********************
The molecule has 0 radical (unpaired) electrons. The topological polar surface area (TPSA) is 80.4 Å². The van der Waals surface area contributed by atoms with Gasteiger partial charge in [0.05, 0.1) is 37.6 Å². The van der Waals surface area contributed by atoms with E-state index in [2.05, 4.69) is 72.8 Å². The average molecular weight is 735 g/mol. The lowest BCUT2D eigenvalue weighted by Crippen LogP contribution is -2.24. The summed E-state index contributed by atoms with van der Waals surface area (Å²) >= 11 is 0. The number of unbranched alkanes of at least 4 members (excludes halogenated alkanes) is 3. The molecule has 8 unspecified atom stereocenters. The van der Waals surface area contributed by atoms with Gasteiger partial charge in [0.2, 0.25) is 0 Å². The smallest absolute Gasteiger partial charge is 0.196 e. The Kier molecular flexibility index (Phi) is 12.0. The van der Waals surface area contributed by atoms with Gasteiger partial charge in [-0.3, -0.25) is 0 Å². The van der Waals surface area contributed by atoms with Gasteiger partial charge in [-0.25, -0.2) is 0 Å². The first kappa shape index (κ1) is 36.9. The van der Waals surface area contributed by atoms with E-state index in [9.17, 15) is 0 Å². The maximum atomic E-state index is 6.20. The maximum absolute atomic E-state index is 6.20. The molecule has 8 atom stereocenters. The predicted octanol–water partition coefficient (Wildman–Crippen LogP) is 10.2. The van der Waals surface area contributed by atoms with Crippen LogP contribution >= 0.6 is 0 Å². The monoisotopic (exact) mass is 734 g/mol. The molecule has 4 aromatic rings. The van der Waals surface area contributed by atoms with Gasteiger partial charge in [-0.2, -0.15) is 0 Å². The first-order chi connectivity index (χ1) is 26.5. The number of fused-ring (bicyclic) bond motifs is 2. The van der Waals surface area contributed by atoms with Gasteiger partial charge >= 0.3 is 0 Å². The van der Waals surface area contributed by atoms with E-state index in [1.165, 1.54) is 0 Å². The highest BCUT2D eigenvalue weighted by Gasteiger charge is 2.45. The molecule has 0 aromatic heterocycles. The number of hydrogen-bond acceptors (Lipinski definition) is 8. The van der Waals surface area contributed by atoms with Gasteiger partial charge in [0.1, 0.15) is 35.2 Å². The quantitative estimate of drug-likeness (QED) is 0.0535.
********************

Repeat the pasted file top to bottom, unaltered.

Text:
The molecule has 0 radical (unpaired) electrons. The topological polar surface area (TPSA) is 80.4 Å². The van der Waals surface area contributed by atoms with Gasteiger partial charge in [0.05, 0.1) is 37.6 Å². The van der Waals surface area contributed by atoms with E-state index in [2.05, 4.69) is 72.8 Å². The average molecular weight is 735 g/mol. The lowest BCUT2D eigenvalue weighted by Crippen LogP contribution is -2.24. The summed E-state index contributed by atoms with van der Waals surface area (Å²) >= 11 is 0. The number of unbranched alkanes of at least 4 members (excludes halogenated alkanes) is 3. The molecule has 8 unspecified atom stereocenters. The van der Waals surface area contributed by atoms with Gasteiger partial charge in [0.2, 0.25) is 0 Å². The smallest absolute Gasteiger partial charge is 0.196 e. The Kier molecular flexibility index (Phi) is 12.0. The van der Waals surface area contributed by atoms with Gasteiger partial charge in [-0.3, -0.25) is 0 Å². The van der Waals surface area contributed by atoms with Gasteiger partial charge in [-0.25, -0.2) is 0 Å². The first kappa shape index (κ1) is 36.9. The van der Waals surface area contributed by atoms with E-state index in [9.17, 15) is 0 Å². The maximum atomic E-state index is 6.20. The maximum absolute atomic E-state index is 6.20. The molecule has 8 atom stereocenters. The predicted octanol–water partition coefficient (Wildman–Crippen LogP) is 10.2. The van der Waals surface area contributed by atoms with Crippen LogP contribution >= 0.6 is 0 Å². The monoisotopic (exact) mass is 734 g/mol. The molecule has 4 aromatic rings. The van der Waals surface area contributed by atoms with Gasteiger partial charge in [-0.2, -0.15) is 0 Å². The first-order chi connectivity index (χ1) is 26.5. The number of fused-ring (bicyclic) bond motifs is 2. The van der Waals surface area contributed by atoms with Gasteiger partial charge >= 0.3 is 0 Å². The van der Waals surface area contributed by atoms with E-state index in [1.165, 1.54) is 0 Å². The highest BCUT2D eigenvalue weighted by Gasteiger charge is 2.45. The molecule has 0 aromatic heterocycles. The number of hydrogen-bond acceptors (Lipinski definition) is 8. The van der Waals surface area contributed by atoms with Gasteiger partial charge in [0.1, 0.15) is 35.2 Å². The quantitative estimate of drug-likeness (QED) is 0.0535.